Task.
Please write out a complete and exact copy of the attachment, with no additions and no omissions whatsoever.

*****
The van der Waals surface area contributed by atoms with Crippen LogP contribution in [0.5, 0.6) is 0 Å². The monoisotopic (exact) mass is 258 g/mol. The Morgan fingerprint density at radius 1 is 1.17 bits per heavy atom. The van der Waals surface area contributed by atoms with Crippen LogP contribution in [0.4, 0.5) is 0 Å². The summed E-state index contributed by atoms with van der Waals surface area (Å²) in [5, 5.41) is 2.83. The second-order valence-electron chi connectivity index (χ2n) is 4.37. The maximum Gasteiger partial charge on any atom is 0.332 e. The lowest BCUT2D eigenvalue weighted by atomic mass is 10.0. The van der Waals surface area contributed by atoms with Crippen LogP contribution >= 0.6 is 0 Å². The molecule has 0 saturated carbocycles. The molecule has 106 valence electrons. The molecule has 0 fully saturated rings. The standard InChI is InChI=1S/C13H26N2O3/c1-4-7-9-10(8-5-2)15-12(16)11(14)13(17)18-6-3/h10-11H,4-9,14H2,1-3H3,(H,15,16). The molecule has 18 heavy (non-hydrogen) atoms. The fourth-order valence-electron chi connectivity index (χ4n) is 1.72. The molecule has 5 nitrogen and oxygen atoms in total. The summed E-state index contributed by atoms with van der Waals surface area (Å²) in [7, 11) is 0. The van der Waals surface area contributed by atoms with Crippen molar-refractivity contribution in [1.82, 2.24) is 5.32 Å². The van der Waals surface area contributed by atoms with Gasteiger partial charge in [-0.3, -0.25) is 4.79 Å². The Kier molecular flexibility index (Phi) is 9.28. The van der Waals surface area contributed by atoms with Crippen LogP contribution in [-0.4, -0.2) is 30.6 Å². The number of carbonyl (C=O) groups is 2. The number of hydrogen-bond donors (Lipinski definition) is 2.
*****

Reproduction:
The van der Waals surface area contributed by atoms with Crippen LogP contribution in [0.5, 0.6) is 0 Å². The monoisotopic (exact) mass is 258 g/mol. The Morgan fingerprint density at radius 1 is 1.17 bits per heavy atom. The van der Waals surface area contributed by atoms with Crippen LogP contribution in [0.4, 0.5) is 0 Å². The summed E-state index contributed by atoms with van der Waals surface area (Å²) in [5, 5.41) is 2.83. The second-order valence-electron chi connectivity index (χ2n) is 4.37. The maximum Gasteiger partial charge on any atom is 0.332 e. The lowest BCUT2D eigenvalue weighted by atomic mass is 10.0. The van der Waals surface area contributed by atoms with Crippen LogP contribution >= 0.6 is 0 Å². The molecule has 0 saturated carbocycles. The molecule has 106 valence electrons. The molecule has 0 fully saturated rings. The standard InChI is InChI=1S/C13H26N2O3/c1-4-7-9-10(8-5-2)15-12(16)11(14)13(17)18-6-3/h10-11H,4-9,14H2,1-3H3,(H,15,16). The molecule has 18 heavy (non-hydrogen) atoms. The fourth-order valence-electron chi connectivity index (χ4n) is 1.72. The molecule has 5 nitrogen and oxygen atoms in total. The summed E-state index contributed by atoms with van der Waals surface area (Å²) in [7, 11) is 0. The van der Waals surface area contributed by atoms with Crippen molar-refractivity contribution in [1.82, 2.24) is 5.32 Å². The van der Waals surface area contributed by atoms with Gasteiger partial charge in [-0.3, -0.25) is 4.79 Å². The Kier molecular flexibility index (Phi) is 9.28. The van der Waals surface area contributed by atoms with Crippen LogP contribution in [-0.4, -0.2) is 30.6 Å². The number of carbonyl (C=O) groups is 2. The number of hydrogen-bond donors (Lipinski definition) is 2.